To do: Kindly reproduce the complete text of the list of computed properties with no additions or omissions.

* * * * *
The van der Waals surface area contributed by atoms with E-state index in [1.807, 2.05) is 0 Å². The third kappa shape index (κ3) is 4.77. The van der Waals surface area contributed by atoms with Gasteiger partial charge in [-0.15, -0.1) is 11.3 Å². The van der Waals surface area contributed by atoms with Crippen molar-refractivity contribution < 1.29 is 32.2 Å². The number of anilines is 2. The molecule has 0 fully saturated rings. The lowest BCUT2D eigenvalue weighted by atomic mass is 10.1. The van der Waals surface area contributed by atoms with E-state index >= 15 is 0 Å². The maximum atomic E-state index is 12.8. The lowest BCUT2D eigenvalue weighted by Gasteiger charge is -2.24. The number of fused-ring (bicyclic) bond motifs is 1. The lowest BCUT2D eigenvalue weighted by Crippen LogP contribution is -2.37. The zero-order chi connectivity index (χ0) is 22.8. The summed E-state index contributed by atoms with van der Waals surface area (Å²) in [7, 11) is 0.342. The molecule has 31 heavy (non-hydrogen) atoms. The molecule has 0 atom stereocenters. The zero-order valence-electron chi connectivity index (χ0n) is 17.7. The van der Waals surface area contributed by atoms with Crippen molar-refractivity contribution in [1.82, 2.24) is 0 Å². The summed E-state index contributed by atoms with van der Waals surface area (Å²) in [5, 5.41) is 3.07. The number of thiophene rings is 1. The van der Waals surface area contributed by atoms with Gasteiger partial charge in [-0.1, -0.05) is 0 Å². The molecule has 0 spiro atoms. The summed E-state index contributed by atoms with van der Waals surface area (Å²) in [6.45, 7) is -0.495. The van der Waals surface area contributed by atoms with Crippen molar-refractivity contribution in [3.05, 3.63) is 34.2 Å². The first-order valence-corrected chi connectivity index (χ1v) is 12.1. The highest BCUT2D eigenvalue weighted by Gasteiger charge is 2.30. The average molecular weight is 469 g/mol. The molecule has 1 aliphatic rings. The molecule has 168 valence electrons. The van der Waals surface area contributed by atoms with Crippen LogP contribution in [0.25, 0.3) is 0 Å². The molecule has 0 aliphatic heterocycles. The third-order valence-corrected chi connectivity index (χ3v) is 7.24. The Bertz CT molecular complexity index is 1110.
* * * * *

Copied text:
The van der Waals surface area contributed by atoms with E-state index in [1.807, 2.05) is 0 Å². The third kappa shape index (κ3) is 4.77. The van der Waals surface area contributed by atoms with Gasteiger partial charge in [-0.15, -0.1) is 11.3 Å². The van der Waals surface area contributed by atoms with Crippen molar-refractivity contribution < 1.29 is 32.2 Å². The number of anilines is 2. The molecule has 0 fully saturated rings. The lowest BCUT2D eigenvalue weighted by atomic mass is 10.1. The van der Waals surface area contributed by atoms with E-state index >= 15 is 0 Å². The maximum atomic E-state index is 12.8. The lowest BCUT2D eigenvalue weighted by Gasteiger charge is -2.24. The number of fused-ring (bicyclic) bond motifs is 1. The lowest BCUT2D eigenvalue weighted by Crippen LogP contribution is -2.37. The zero-order chi connectivity index (χ0) is 22.8. The summed E-state index contributed by atoms with van der Waals surface area (Å²) in [7, 11) is 0.342. The molecule has 31 heavy (non-hydrogen) atoms. The molecule has 0 atom stereocenters. The zero-order valence-electron chi connectivity index (χ0n) is 17.7. The van der Waals surface area contributed by atoms with Crippen molar-refractivity contribution in [1.82, 2.24) is 0 Å². The summed E-state index contributed by atoms with van der Waals surface area (Å²) in [5, 5.41) is 3.07. The number of thiophene rings is 1. The van der Waals surface area contributed by atoms with Gasteiger partial charge in [-0.1, -0.05) is 0 Å². The molecule has 0 spiro atoms. The summed E-state index contributed by atoms with van der Waals surface area (Å²) in [6.45, 7) is -0.495. The van der Waals surface area contributed by atoms with Crippen molar-refractivity contribution in [3.05, 3.63) is 34.2 Å². The first-order valence-corrected chi connectivity index (χ1v) is 12.1. The highest BCUT2D eigenvalue weighted by Gasteiger charge is 2.30. The average molecular weight is 469 g/mol. The molecule has 1 aliphatic rings. The molecule has 168 valence electrons. The van der Waals surface area contributed by atoms with Crippen LogP contribution in [0.25, 0.3) is 0 Å². The molecule has 0 aliphatic heterocycles. The third-order valence-corrected chi connectivity index (χ3v) is 7.24. The Bertz CT molecular complexity index is 1110.